First Vision accounts

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"The official account of this first vision found in Mormon Scripture (Pearl of Great Price, Joseph Smith — History, 1:14-20) was not recorded by Joseph Smith until 1838, 18 years after the supposed event. However, for years before this, Joseph, and his close associates did talk about his early visionary experiences. These earlier accounts contain significant variations from the official First Vision account." [1]


[edit] Conflating different events

"[T]he most significant problem with Palmyra's camp-meeting of late June 1820 is that the Prophet specifically stated that his vision of deity occurred 'early in the spring of eighteen hundred and twenty.' Therefore, citing the Palmyra Register in June-July 1820 to demonstrate pre-vision revivalism would seem to be a fallacy of irrelevant proof, and skeptics can accurately say there is no indication of a revival there in March, April, nor even in May of that year... Smith's official narrative about 1820 included circumstances which occurred during Palmyra's revivals of 1824-25." - Michael Quinn [2]

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[edit] Development of the account

"No one knew of today's version of the First Vision until after Joseph dictated it in 1838, and no published source mentions it until 1842". [3]

[edit] Insignificant in early Mormon history

"There is little if any evidence, however, that by the early 1830s Joseph Smith was telling the story in public. At least if he were telling it, no one seemed to consider it important enough to have recorded it at the time, and no one was criticizing him for it. Not even in his own history did Joseph Smith mention being criticized in this period for telling the story of the First Vision" (James B. Allen [BYU historian and LDS bishop], "The Significance of Joseph Smith's First Vision in Mormon Thought", Dialogue: A Journal of Mormon Thought, Autumn 1966, p. 30).
"The first vision does not seem to have been of much importance to early Church members. For them, the Book of Mormon was the important thing. This may be the result of the fact that during JS's time, there were numerous newspaper articles regarding people who reported seeing Jesus, angels etc. and receiving one divine commission or another from them. Interestingly, no newspaper accounts of JS's experience have been found, but the accounts of many other similar and ontemporaneous experiences did make the papers. In one case, six people signed affidavits testifying that they saw the angel Gabrielle (I think) standing on the roof of a house in front of them in broad daylight, and that he commissioned them to do some things that related to the founding of their church... Perhaps, the first vision was not initially considered to be that important, whereas the BofM, which was unique to JS, was without any question the centrepiece of the early Church. As Joseph's theology related to the character of God evolved near the end of his life, the first vision became important because it then seemed like evidence to support what Joseph came to believe about God's nature (anthropomorphic; physical body; etc.). Early in his ministry his beliefs about the character and nature of God were much more consistent with typical protestant beliefs of his time (God is unknowable, the trinity is "all in one and one in all"; etc.)." -Bob McCue [4]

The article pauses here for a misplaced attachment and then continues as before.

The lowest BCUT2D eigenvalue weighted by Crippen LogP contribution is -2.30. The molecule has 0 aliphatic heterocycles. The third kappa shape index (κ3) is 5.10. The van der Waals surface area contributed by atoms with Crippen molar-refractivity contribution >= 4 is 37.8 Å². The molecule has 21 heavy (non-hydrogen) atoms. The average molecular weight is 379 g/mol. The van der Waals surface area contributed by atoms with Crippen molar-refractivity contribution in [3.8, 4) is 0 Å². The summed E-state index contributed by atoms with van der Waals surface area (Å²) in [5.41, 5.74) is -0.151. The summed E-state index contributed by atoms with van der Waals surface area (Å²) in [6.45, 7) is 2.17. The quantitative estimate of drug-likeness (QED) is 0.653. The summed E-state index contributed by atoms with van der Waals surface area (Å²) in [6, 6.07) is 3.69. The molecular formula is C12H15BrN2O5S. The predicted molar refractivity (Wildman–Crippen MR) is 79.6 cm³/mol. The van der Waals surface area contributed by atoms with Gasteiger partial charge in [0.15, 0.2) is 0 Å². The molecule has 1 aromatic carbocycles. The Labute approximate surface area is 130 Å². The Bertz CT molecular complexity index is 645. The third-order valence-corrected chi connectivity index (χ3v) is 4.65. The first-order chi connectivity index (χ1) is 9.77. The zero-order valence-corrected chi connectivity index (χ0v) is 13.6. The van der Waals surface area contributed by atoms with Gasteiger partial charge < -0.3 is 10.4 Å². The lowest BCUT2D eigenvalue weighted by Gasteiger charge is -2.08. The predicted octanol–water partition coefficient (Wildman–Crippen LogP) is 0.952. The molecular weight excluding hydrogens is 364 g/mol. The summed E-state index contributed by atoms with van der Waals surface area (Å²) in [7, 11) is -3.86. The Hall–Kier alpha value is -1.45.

The development of the "first vision" corresponds to Smith's developing theology on the nature of God.

[edit] List of known accounts

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[edit] Joseph Smith, Sr., and Joseph Smith, Jr. (1827)


[edit] Martin Harris (1827)

[edit] Peter Bauder (1830)

[edit] Joseph Smith (1832)

[edit] Oliver Cowdery (1834-35)

[edit] Joshua the Jewish minister (1835)

[edit] Erastus Holmes (1835)

[edit] Joseph Smith (1838)

[edit] Joseph Smith (1844)

[edit] Martin Harris (1859)

[edit] Notables

[edit] Notes

  1. Joseph Smith’s New York Reputation Reexamined, Rodger I. Anderson, Signature Books, 1990, p. 121.
  2. S. Dilworth Young, Improvement Era, June 1957, p. 436. Report of April 1957 General Conference. Available online here. Young was a senior member of the First Council of the Seventy, and one of the General Authorities.

[edit] External links

[edit] Non-Mormon

[edit] Mormon

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